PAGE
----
He whisked the plated fish away, still proclaiming its freshness. When our l’addition arrived the full price of the week-old cod was proudly displayed. He’s lucky I’d had those three glasses of relaxing, mellow rosé before coming to dinner. And those two glasses with dinner. I’m surprised I didn’t hug him. That would’ve been the final insult, I’m sure.

Day 4 (when Amy (the Countess Magnificent-Joy) & Dave join us for fun and games) AND possibly Day 5 up next!

 

 

 

 

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LONDON OBSERVATIONS

It has been almost three weeks since I’ve been back from London. It took me one week to recover from jet lag, which I’ve been told is ridiculous and abnormal. Meh. I’ve been called worse.

Meanwhile, I’ve been reflecting on the many things we experienced whether on purpose or accidentally. There were some things I didn’t share at the time because 1) I was too worn out in the evening to remember everything and 2) I was seriously trying to go to bed at a decent hour and not stay up until after midnight like we did in Wales. See, our routine was, walk, sight-see, eat, sight-see, walk, eat, walk, sight-see, drink, walk, walk, eat, sight-see, drink. As you may have noticed, there wasn’t NEARLY an appropriate level of drinking involved. However, the lack of adult beverages was hardly noticed as the sight-seeing was intoxicating enough. (See what I did there?)

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After the last sight-seeing of the day, Sandy goes to the room to download photos around 9:00 p.m. while I trip into the hotel bar, order a LARGE glass of wine and take it outside where I sit with my iPad and enjoy the 70 degree weather and British accents. It never fails to take until midnight to finish our personally assigned tasks. Why don’t we just put our tasks aside and enjoy ourselves? Because we are insane. Not “diagnostically” insane, but just bad enough to be detectable under close observation. For instance: Sandy was taking a picture of me, yet SOMEHOW the picture appears to be one of clotted cream and jam with me in the background. She apologized profusely while laughing hysterically.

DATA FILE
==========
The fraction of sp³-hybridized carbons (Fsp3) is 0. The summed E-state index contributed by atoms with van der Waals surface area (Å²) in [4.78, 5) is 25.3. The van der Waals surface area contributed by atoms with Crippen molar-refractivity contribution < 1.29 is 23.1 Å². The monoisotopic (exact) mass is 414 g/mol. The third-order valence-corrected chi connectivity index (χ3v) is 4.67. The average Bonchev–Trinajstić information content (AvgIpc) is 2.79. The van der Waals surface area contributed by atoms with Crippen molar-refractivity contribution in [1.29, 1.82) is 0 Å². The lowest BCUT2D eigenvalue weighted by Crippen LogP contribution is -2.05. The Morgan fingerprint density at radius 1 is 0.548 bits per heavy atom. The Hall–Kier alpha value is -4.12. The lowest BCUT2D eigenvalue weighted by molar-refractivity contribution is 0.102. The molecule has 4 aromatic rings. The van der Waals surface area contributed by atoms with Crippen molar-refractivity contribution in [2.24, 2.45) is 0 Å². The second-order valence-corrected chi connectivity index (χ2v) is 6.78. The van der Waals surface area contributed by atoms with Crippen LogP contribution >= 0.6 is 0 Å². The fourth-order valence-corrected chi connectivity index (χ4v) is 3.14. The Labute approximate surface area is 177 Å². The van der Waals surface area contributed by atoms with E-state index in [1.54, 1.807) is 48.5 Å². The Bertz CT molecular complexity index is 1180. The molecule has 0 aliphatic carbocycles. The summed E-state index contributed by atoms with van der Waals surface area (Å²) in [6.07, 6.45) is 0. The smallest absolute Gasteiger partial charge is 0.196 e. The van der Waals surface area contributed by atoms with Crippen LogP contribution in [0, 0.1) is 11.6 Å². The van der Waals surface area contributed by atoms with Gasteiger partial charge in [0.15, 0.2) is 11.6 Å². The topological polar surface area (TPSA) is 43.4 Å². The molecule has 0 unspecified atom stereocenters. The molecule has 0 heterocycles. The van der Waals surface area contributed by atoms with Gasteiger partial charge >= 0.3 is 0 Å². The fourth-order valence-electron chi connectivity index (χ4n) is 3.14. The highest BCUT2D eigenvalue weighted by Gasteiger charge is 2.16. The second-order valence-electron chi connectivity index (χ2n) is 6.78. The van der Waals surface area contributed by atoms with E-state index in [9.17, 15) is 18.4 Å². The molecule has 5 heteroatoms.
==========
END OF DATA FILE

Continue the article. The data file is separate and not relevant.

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Since I am predisposed to point out adorable flaws everywhere I visit, I’ll begin with the inability of anyone in London to agree which side of the sidewalk to walk on. It should follow the rules of driving, I would think, but instead, it’s just random. Masses of people coming at you from every direction, determined to not move one inch to the left or right. It was like cattle. Dumb cattle. Dumb cattle that move in groups and suddenly stop in front of you, making everyone behind them smack right into each other so they can look at a map. Amy tells me this is because everyone in London (especially while we were there) was from a different country, so they just walk wherever they want.

Listen up touristy people: Walk or drive in the traffic pattern of the country you’re in. Not where you came from. My toes were so sore from releve-ing and contretemps-ing around people I felt like I’d danced the lead in Swan Lake while simultaneously participating in the Snake River salmon run.

Also, while I’m at it… STOP LOOKING AT YOUR PHONE. (Not you, the people walking down the street in London.)

You’d think the darn thing was a slot machine about to pay off. I’m from the U.S. and even WE do not have that many people walking the streets paying no attention to anything but their phones. We save that sort of undivided attention to electronic devices until it’s safe. Like when we’re driving 70 miles per hour in our cars and eating a Whopper. Walking around with your face in your cell phone is just dangerous. Possibly because it makes me want to punch you.

Another observation. The service at lunch and dinner was great. Mostly. In some cases, the pre-established addition of 12.5% as the tip included on a diner’s check MAY have discouraged the wait staff from exceeding expectations. Bad choice, considering they had two Americans who are used to tipping 20% just to keep U.S. wait staff from spitting in their drinks.

Last observation: YOU ARE NOT THE ONLY ONE WHO WANTS YOUR PICTURE TAKEN IN FRONT OF SOMETHING. Take your picture. Take two. Then, for the love of GOD and all that’s holy, MOVE!!!!